Comments

Popular posts from this blog

Standing up for Seniors

Yesterday in the Legislature I  asked the Minister of Health questions about the care of seniors in personal care homes in Manitoba.   I specfically called for the Minister to increase the training and staffing requirements for personal care homes in Manitoba to bring them up to date.   My questions, the Minister's comments and the Speaker's interjection are below: Personal-Care-Home Improvements - Need for Upgrades to Standards and TrainingHon. Jon Gerrard  (River Heights):Madam Speaker, we're very concerned this government is not adapting to the reality of caring for seniors who are living longer. Seniors living in our personal-care homes today have much more challenging health-care conditions than those who were in similar homes even five years ago, and yet the staffing formula, or minimal personnel requirement, is over 20 years old. Too few care aides and nurses are adequately trained to look after residents with dementia and multiple chronic health conditions. I ask on…

Why was Skinner's restaurant removed from the Forks Market when there so much empty space there?

Wednesday, December 4 I asked in Question Period about the large amount of vacant space at the Forks Market, some of which had been vacant for two or more years.  I also asked specifically as to why the renowned Skinner's Restaurant was removed from the Forks Market when there is so much empty space now.  My question and the Minister's response are below.    A video of the exchange can be seen at this link - https://youtu.be/rD0h3cAkT3oThe Forks Market - Vacancy Management
Hon. Jon Gerrard  (River Heights):Madam Speaker, today The Forks Market has a lot of empty space, much of it empty for two or more years. The list of vacant space includes what was formerly Muddy Waters smokehouse, Beachcombers, Skinners, Dragon House, Aida Crystal, significant parts of Sydney's, Sushi Train, and several balcony businesses a lot–along with a lot of unused former administrative space.       The minister overseeing municipal affairs is responsible for oversight of The Forks, a provincial tre…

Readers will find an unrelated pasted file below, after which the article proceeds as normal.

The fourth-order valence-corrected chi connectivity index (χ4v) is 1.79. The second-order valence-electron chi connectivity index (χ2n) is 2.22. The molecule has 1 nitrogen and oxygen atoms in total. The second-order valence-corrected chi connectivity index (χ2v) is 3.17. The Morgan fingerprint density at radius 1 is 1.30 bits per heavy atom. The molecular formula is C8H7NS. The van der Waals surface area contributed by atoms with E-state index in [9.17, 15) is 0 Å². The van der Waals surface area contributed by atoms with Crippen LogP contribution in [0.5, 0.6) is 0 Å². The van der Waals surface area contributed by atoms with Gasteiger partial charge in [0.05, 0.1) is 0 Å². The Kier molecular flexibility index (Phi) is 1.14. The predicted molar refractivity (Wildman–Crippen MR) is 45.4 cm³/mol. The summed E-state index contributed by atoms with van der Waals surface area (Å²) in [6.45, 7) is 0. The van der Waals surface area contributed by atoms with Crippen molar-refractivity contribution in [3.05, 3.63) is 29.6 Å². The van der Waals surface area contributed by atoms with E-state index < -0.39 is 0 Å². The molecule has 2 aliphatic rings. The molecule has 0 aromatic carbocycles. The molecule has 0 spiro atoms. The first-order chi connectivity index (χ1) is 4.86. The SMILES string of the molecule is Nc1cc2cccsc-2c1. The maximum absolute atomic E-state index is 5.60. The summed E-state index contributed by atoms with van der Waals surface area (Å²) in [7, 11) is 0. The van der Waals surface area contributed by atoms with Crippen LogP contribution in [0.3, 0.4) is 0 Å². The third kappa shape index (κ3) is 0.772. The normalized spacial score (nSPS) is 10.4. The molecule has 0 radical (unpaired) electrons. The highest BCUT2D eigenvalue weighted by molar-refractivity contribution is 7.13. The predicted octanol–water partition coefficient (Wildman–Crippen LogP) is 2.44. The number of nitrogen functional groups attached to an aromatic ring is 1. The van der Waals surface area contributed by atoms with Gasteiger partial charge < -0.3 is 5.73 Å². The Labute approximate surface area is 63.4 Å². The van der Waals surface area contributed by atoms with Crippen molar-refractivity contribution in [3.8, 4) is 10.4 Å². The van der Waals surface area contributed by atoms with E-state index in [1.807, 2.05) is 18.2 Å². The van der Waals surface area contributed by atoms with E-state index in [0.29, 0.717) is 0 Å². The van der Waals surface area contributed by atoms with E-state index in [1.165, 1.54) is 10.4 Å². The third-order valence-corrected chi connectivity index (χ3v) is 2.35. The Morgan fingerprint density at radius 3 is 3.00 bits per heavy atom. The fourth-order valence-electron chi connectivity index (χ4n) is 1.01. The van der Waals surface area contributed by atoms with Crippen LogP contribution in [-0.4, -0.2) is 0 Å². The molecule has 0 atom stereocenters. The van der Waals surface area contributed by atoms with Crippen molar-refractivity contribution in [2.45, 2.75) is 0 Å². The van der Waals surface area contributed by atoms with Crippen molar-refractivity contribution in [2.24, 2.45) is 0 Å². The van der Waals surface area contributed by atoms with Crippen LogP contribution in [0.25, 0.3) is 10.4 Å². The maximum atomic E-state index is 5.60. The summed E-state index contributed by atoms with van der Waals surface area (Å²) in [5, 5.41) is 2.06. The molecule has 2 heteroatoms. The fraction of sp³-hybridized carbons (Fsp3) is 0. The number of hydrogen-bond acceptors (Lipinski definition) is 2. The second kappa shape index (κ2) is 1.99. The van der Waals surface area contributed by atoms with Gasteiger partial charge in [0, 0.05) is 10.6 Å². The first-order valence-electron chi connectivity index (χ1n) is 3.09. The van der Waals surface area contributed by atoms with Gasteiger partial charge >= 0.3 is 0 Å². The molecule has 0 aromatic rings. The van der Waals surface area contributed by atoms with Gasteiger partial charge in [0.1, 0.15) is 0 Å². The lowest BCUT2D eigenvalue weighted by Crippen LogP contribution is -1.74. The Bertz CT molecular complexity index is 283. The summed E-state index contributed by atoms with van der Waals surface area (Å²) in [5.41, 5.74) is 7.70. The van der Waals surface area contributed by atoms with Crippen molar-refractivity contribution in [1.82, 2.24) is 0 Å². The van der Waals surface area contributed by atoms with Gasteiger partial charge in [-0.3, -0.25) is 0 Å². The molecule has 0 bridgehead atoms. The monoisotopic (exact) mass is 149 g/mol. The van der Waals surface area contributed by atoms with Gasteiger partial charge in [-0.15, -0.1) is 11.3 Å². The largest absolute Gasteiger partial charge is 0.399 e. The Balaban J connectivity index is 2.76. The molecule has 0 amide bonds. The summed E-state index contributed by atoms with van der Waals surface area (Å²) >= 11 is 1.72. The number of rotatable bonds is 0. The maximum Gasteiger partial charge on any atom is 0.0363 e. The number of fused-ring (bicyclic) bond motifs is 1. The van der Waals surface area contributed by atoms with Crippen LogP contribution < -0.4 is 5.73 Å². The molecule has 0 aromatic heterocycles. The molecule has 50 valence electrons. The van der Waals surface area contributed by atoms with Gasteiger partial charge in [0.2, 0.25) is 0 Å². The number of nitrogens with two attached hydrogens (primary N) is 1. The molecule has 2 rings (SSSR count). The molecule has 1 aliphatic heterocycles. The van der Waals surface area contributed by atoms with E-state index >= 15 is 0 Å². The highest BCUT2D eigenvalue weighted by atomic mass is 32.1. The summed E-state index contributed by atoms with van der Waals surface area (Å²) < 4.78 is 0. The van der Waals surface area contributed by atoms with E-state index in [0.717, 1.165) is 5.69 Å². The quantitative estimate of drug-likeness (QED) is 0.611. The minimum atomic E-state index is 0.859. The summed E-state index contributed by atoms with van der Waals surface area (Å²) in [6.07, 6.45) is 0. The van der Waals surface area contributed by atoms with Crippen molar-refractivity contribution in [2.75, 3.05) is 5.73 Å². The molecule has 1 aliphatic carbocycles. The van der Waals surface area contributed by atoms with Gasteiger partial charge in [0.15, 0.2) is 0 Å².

Under the Pallister government there are fewer opportunities for youth and an increasing net movement of people away from Manitoba to other provinces

Under the Conservative Pallister government we are seeing an increasing movement of people away from Manitoba to other provinces.   Under the last year of the NDP the situation was not good with a net loss of people from Manitoba to other provinces of 4,921 people.   Under the Pallister Conservatives the net loss of people has gone up substantially to 9,246 - an increase in the net movement out of Manitoba to other provinces of 87%.    This is likely because the Pallister Conservative government's policies have made Manitoba a less desirable place to live so we have a larger movement of people away from Manitoba.

I am very concerned about the bad government we have under Mr. Pallister which is leading to this outcome. 

In a committee meeting on Poverty on Thursday evening December 5th,  I asked Minister Stefanson about a disturbing statistic in the government's Poverty report - that there has been a substantial increase in the number of youth aged 15 to 24 who are not in emp…